(LEAD) Lee, U.N. chief call N. Korea's rocket plan 'grave provocation'SEOUL, March 24 (Yonhap) -- President Lee Myung-bak and U.N. Secretary-General Ban Ki-moon agreed Saturday to work closely together to cope with North Korea's planned rocket launch, sharing concern that the move is a "grave provocation" violating U.N. Security Council resolutions, the presidential office said.
Ban arrived in Seoul earlier in the day to attend the Nuclear Security Summit, set for Monday and Tuesday, a biennial conference of global leaders aimed at discussing ways to keep nuclear weapons and fissile materials away from the hands of terrorist groups.
The summit takes place under the shadow of North Korea's plan to launch a long-range rocket next month to purportedly put an observation satellite into orbit, a long-running pretext that the provocative regime has used to disguise banned missile tests.
"President Lee and Secretary-General Ban shared an understanding that North Korea's announcement of a long-range rocket launch plan represents a violation of U.N. Security Council resolutions and a grave provocation against the international community, and expressed concerns about this," the office said in a statement.
Lee appreciated Ban's quick announcement of a statement urging the communist nation to call off the rocket plan, and agreed to cooperate closely in dealing with the issue, the statement said.
Presidential spokesman Park Jeong-ha said Lee and Ban also agreed that it is a "self-contradiction" for a nation whose people are suffering from hunger to go ahead with a rocket launch that costs an enormous amount of money.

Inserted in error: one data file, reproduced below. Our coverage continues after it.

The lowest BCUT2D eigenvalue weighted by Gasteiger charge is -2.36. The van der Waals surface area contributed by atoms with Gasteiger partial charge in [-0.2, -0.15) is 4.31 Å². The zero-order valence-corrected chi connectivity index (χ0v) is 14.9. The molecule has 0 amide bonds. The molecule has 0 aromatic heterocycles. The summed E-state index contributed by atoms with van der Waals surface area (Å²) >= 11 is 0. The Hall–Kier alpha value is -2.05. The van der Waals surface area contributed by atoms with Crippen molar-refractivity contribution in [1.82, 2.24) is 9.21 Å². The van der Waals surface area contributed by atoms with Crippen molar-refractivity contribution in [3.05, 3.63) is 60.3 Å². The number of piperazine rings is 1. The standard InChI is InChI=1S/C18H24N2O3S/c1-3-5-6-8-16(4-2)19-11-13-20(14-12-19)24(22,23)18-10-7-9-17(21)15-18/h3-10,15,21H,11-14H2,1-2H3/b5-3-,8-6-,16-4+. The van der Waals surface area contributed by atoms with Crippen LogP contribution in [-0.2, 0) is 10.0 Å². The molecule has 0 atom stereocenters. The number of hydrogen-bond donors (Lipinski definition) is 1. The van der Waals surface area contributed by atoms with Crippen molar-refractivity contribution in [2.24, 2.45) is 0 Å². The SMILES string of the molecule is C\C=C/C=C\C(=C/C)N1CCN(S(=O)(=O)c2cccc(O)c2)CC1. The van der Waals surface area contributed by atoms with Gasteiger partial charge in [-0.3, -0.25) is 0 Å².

Lee also asked for the U.N.'s cooperation in improving the North's human rights, and Ban agreed.
The two leaders also agreed to deepen cooperation in development and green growth, it said.
Ban spoke highly of his native South Korea for its contribution to global prosperity and security, noting that Seoul played host to the G20 economic summit in 2010 and is hosting the nuclear security conference next week, the statement said.
"It is of great meaning that the Nuclear Security Summit takes place in Seoul as nuclear terrorism has emerged as a global issue and interest in nuclear safety runs high," Ban told Lee at the start of their meeting.
"As a Korean-born U.N. secretary general, I take pride in that this is taking place in Seoul. A world without nuclear weapons is one of the mottos of the United Nations," he said.
Lee said that the previous nuclear summit produced an agreement on reducing fissile materials and a similar agreement will be coming from next week's meeting.
Lee also praised the U.N.'s roles in the international community and expressed hope that the U.N. exhibition hall to be set up during May's Yeosu World Expo in South Korea will further publicize the organization's roles around the world, the statement said.